Get the mobility aids you need

It’s a fact of life that most of us may need mobility aid at some point in our lives, whether it’s for a disability, rehabilitation for an injury, a short-term illness or just simply ageing. Mobility aids come with the benefit that your life doesn’t stop despite it – you absolutely don’t have to give up your independence or lifestyle. If faced with hindrance, the right aid can give you a new lease of life and burst of energy. 

There are plenty of options out there, from basic designs to the more technically advanced. But before looking into a mobility aid, it’s a good idea to think about what sort would benefit you and your situation. Consider which type of equipment would most benefit you. Are you entitled to help or assistance before purchasing equipment? Or is there any financial support available to help with costs?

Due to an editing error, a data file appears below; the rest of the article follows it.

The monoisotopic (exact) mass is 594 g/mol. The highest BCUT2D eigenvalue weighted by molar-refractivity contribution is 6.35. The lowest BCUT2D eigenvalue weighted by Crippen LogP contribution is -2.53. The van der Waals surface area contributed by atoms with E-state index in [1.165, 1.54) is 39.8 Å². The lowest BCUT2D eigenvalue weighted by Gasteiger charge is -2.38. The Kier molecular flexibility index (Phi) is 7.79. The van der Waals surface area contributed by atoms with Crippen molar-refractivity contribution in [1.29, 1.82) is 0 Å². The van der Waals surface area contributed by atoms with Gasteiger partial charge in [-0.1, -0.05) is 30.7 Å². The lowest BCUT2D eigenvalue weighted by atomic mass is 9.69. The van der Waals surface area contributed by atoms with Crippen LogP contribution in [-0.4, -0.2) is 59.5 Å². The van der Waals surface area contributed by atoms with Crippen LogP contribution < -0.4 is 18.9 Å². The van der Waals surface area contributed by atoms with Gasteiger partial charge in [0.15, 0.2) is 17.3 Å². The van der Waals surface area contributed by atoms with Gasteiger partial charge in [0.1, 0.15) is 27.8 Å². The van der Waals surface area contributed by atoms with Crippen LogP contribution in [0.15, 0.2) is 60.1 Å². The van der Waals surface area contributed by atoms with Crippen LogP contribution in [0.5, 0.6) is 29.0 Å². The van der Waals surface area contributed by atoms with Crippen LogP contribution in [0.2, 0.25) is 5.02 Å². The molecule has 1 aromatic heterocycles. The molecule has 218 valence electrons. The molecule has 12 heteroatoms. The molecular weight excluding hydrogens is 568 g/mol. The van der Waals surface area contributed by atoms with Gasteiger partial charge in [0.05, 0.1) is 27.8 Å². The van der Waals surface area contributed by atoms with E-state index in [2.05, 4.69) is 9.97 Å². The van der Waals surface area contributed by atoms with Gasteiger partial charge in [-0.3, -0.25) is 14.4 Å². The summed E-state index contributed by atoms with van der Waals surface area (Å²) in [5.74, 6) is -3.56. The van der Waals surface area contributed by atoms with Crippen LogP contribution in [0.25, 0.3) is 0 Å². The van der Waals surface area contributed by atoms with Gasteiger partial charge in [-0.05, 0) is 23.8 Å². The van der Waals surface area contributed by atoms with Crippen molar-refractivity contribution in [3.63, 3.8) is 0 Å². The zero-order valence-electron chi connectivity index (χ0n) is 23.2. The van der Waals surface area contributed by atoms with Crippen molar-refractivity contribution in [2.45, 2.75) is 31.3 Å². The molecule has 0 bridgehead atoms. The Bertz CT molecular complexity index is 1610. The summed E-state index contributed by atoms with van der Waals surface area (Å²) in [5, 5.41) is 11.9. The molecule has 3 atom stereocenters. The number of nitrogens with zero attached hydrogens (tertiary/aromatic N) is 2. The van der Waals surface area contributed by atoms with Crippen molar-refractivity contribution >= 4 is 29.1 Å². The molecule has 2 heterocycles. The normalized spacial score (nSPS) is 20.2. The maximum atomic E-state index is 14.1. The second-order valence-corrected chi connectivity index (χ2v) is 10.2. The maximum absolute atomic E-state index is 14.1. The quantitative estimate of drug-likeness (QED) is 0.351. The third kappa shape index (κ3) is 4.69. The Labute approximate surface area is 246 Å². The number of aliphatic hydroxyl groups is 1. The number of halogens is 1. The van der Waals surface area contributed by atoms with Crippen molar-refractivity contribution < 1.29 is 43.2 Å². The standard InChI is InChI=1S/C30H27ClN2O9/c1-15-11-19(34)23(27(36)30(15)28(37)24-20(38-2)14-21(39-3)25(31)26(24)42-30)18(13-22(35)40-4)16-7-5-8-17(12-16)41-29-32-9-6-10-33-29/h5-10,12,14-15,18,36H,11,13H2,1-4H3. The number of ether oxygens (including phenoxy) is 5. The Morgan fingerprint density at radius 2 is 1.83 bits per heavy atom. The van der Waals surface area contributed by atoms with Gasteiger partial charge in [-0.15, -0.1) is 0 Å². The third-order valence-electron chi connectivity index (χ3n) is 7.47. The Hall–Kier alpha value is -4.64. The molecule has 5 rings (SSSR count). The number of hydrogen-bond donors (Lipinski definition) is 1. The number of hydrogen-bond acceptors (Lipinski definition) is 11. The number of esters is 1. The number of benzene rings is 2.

If you’re unsure of what is a priority for your mobility needs and what help you have, occupational therapy can help and assess what solutions are needed for your everyday life. Occupational therapists are available to help all, young or old, with practical tasks if you’re disabled and advice on disability products. If you’re recovering from illness or injury, they can advise on what aids or physiotherapy are needed, plus they can help those with learning or mental health issues or those who are getting older too.

Types of mobility equipment

Although those who suffer with mobility issues has declined by 2% from 2014/15, the statistics don’t matter to those who live with it every day. But it doesn’t have to interfere with your independence in the slightest, especially with the right mobility aid.

From the most standard and basic equipment to more advanced and expensive, here’s a rundown of the types of mobility equipment available: